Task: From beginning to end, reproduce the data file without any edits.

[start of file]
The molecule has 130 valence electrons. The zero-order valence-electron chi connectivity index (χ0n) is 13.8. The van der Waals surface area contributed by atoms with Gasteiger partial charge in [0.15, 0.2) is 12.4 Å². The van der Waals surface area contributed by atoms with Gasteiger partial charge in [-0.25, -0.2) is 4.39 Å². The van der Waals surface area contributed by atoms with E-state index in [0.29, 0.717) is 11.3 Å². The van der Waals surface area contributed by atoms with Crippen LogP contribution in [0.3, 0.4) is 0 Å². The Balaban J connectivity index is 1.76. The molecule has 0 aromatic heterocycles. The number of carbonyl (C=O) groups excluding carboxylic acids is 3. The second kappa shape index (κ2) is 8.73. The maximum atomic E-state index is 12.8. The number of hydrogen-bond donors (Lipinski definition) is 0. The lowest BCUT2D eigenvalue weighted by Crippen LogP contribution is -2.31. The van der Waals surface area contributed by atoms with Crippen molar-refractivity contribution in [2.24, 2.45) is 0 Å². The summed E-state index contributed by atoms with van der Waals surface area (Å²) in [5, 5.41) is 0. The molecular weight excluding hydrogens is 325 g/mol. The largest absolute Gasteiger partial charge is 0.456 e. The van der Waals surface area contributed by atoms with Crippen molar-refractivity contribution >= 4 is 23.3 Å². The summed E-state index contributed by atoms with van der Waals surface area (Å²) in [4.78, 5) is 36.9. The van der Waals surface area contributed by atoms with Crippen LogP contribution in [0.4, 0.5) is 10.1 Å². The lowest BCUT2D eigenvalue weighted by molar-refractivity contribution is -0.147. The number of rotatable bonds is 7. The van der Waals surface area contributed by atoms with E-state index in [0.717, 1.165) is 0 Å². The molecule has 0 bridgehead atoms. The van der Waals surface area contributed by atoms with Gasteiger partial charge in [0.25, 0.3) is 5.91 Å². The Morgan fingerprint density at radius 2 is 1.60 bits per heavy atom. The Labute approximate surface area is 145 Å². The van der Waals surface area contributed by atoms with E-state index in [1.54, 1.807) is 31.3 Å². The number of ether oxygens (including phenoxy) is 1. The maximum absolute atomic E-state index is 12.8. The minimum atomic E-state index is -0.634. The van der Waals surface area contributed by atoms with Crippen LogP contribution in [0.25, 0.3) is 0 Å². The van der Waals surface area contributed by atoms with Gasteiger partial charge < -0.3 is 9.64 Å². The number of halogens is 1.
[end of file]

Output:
The molecule has 130 valence electrons. The zero-order valence-electron chi connectivity index (χ0n) is 13.8. The van der Waals surface area contributed by atoms with Gasteiger partial charge in [0.15, 0.2) is 12.4 Å². The van der Waals surface area contributed by atoms with Gasteiger partial charge in [-0.25, -0.2) is 4.39 Å². The van der Waals surface area contributed by atoms with E-state index in [0.29, 0.717) is 11.3 Å². The van der Waals surface area contributed by atoms with Crippen LogP contribution in [0.3, 0.4) is 0 Å². The Balaban J connectivity index is 1.76. The molecule has 0 aromatic heterocycles. The number of carbonyl (C=O) groups excluding carboxylic acids is 3. The second kappa shape index (κ2) is 8.73. The maximum atomic E-state index is 12.8. The number of hydrogen-bond donors (Lipinski definition) is 0. The lowest BCUT2D eigenvalue weighted by Crippen LogP contribution is -2.31. The van der Waals surface area contributed by atoms with Crippen molar-refractivity contribution in [2.24, 2.45) is 0 Å². The summed E-state index contributed by atoms with van der Waals surface area (Å²) in [5, 5.41) is 0. The molecular weight excluding hydrogens is 325 g/mol. The largest absolute Gasteiger partial charge is 0.456 e. The van der Waals surface area contributed by atoms with Crippen molar-refractivity contribution >= 4 is 23.3 Å². The summed E-state index contributed by atoms with van der Waals surface area (Å²) in [4.78, 5) is 36.9. The van der Waals surface area contributed by atoms with Crippen LogP contribution in [0.4, 0.5) is 10.1 Å². The lowest BCUT2D eigenvalue weighted by molar-refractivity contribution is -0.147. The number of rotatable bonds is 7. The van der Waals surface area contributed by atoms with E-state index in [0.717, 1.165) is 0 Å². The molecule has 0 bridgehead atoms. The van der Waals surface area contributed by atoms with Gasteiger partial charge in [0.25, 0.3) is 5.91 Å². The Morgan fingerprint density at radius 2 is 1.60 bits per heavy atom. The Labute approximate surface area is 145 Å². The van der Waals surface area contributed by atoms with E-state index in [1.54, 1.807) is 31.3 Å². The number of ether oxygens (including phenoxy) is 1. The maximum absolute atomic E-state index is 12.8. The minimum atomic E-state index is -0.634. The van der Waals surface area contributed by atoms with Crippen LogP contribution in [0.25, 0.3) is 0 Å². The van der Waals surface area contributed by atoms with Gasteiger partial charge < -0.3 is 9.64 Å². The number of halogens is 1.